Foods That Increase Uric Acid

Uric acid is a byproduct created when the body digests foods containing purines. Purine is a non-essential compound—meaning it can be produced by the body and it can also be consumed in foods.

Managing uric acid levels is an important topic for individuals who have risk factors for gout because high uric acid levels increase the likelihood of developing gout. Here, we look at the relationship between the purines in your diet, uric acid, and gout.

Foods That Increase Uric Acid

Laura Porter / Verywell

Uric Acid, Purines, and Gout

Gout is a common chronic condition affecting the joints. It is caused by a build-up of uric acid in the bloodstream that forms urate crystals that are deposited into the joints, which causes inflammation, swelling, and severe pain.

The body filters out uric acid through the kidneys and it is excreted through urine. The amount of uric acid in your body can become too high if you eat a diet high in purines, the body produces too much, or if your body isn’t able to excrete it quick enough.

Risk Factors for Developing Gout

  • Diet: Your diet can raise the levels of uric acid in your blood and increase your risk for developing gout, so a diet high in purines, fructose, and alcohol increase your risk of gout. Fructose is the sugar found in fruit and studies have found that products sweetened with fructose increase the risk for gout.
  • Obesity: Research has found an increased prevalence of gout among people who are obese and overweight than individuals who fell within a normal body weight, independent of sex or race.
  • Gender: Gout is more likely to affect men because women tend to have lower levels of uric acid. After menopause, the uric acid levels rise for women to be more similar to men, and their risk for gout increases.
  • Medical conditions: Some health conditions are associated with an increased risk for gout, such as kidney disease, diabetes, metabolic syndrome, and high blood pressure.
  • Family history: There is a hereditary trend with gout, meaning you are more likely to develop gout if other members of your family have been diagnosed with it.
  • Age: Men usually develop gout between the ages of 30 to 50 and women have a higher risk for gout after menopause.

The most common cause for gout is when the body’s ability to excrete uric acid is impaired leading to the build of uric acid. Removal of uric acid can be slowed by hereditary factors, metabolic disease, kidney disease, and other conditions affecting the health of the kidneys.

Research studies have looked at the relationship between diet and uric acid secretion.

One study found that the pH of urine could be lowered by a diet rich in plant foods, which lead to increased secretion of uric acid in urine when compared to the group consuming more of an acidic diet with increased protein foods and less plant-based foods. They concluded that diet can be used to increase uric acid removal from the body, in addition to using the diet to limit intake purines that increase uric acid levels.

Studies have also found a relationship between vitamin C and gout. Foods rich in vitamin C—citrus fruit, peppers, strawberries, and broccoli—or taking a vitamin C supplement helps to increase the amount of uric acid excreted by the kidneys.

Should You Avoid Purine Rich Foods?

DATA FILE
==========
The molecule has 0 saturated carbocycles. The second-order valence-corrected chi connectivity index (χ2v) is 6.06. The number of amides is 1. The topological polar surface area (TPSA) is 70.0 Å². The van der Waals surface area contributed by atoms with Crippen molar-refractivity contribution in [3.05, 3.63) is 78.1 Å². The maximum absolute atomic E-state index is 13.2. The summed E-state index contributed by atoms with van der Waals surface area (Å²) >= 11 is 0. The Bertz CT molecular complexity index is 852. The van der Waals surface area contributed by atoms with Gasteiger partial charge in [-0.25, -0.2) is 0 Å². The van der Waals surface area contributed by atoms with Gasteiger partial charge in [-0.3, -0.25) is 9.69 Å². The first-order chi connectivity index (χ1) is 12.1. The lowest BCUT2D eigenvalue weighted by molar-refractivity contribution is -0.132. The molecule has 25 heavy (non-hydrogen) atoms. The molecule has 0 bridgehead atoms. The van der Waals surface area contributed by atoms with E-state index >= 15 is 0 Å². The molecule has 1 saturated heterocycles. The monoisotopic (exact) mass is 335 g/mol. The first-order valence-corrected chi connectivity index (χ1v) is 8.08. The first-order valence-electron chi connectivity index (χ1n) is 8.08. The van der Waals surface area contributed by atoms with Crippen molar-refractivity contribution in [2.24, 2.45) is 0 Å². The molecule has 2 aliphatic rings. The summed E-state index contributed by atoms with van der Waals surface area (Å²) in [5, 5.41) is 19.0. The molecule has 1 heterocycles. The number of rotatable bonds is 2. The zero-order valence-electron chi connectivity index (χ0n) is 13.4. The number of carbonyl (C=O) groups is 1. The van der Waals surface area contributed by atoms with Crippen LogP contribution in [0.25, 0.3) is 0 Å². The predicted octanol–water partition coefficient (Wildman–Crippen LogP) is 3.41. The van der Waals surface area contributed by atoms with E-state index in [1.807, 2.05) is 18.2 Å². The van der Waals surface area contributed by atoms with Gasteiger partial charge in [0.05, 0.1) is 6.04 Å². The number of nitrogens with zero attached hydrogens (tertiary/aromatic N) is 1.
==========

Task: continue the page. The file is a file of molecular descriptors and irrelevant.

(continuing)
Limiting intake of purine-rich foods can help to reduce gout flares because when there is less purine in your diet, uric acid levels typically decrease as well. However, diet alone usually can’t prevent gout flares because there are multiple factors affecting gout, including:

  • Purine production
  • Diuretics
  • Under excretion of uric acid
  • Alcohol
  • Reabsorption of uric acid

The type of food also makes a difference in whether it increases the risk of gout flares. Processed foods, animal products, and seafood high in purines have been associated with increased uric acid levels and more frequent gout flares. Plant-based foods that are high-moderate in purines are less likely to cause high levels of uric acid and are more recommended for individuals with gout.

For some, making diet changes can help to reduce the risk of developing gout and the occurrence of gout flares. Pay attention to how these different foods affect you because everyone has different limits and different foods that trigger flares.

High-Purine Foods

Foods that are high in purines should be avoided or ate sparingly with gout.

  • Alcohol: All types
  • Red meat: Beef, pork, and lamb
  • Seafood and shellfish: Shrimp, mussels, anchovies, sardines, and lobster
  • Organ meats: Liver, kidney, heart, etc

Venison and meat gravies should also be avoided.

Moderate-Purine Foods

These foods should be limited but can be consumed in moderation with gout.

  • Oatmeal
  • Wheat bran
  • Mushrooms
  • Green peas
  • Spinach
  • Asparagus
  • Cauliflower
  • Kidney beans
  • Dried peas
  • Beans
  • Lentils

Low-Purine Foods

Foods low in purine are safe for a gout diet and can be consumed more liberally than the high-moderate purine foods.

  • Rice
  • Barley
  • Pasta
  • Vegetables (besides mushrooms, green peas, spinach, asparagus, and cauliflower)
  • All fruits
  • Avocado
  • Low fat dairy
  • Eggs
  • Tofu

A Word From Verywell

Because many factors contribute to the amount of uric acid in the blood, diet alone may not be enough to prevent gout or decrease the number of gout flares.

Your diet shouldn’t be discounted though because it can help with managing more than just the number of purines in your diet. It can help with controlling conditions that affect the overall health of your kidneys, such as your blood pressure, diabetes, and weight.

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Article Sources
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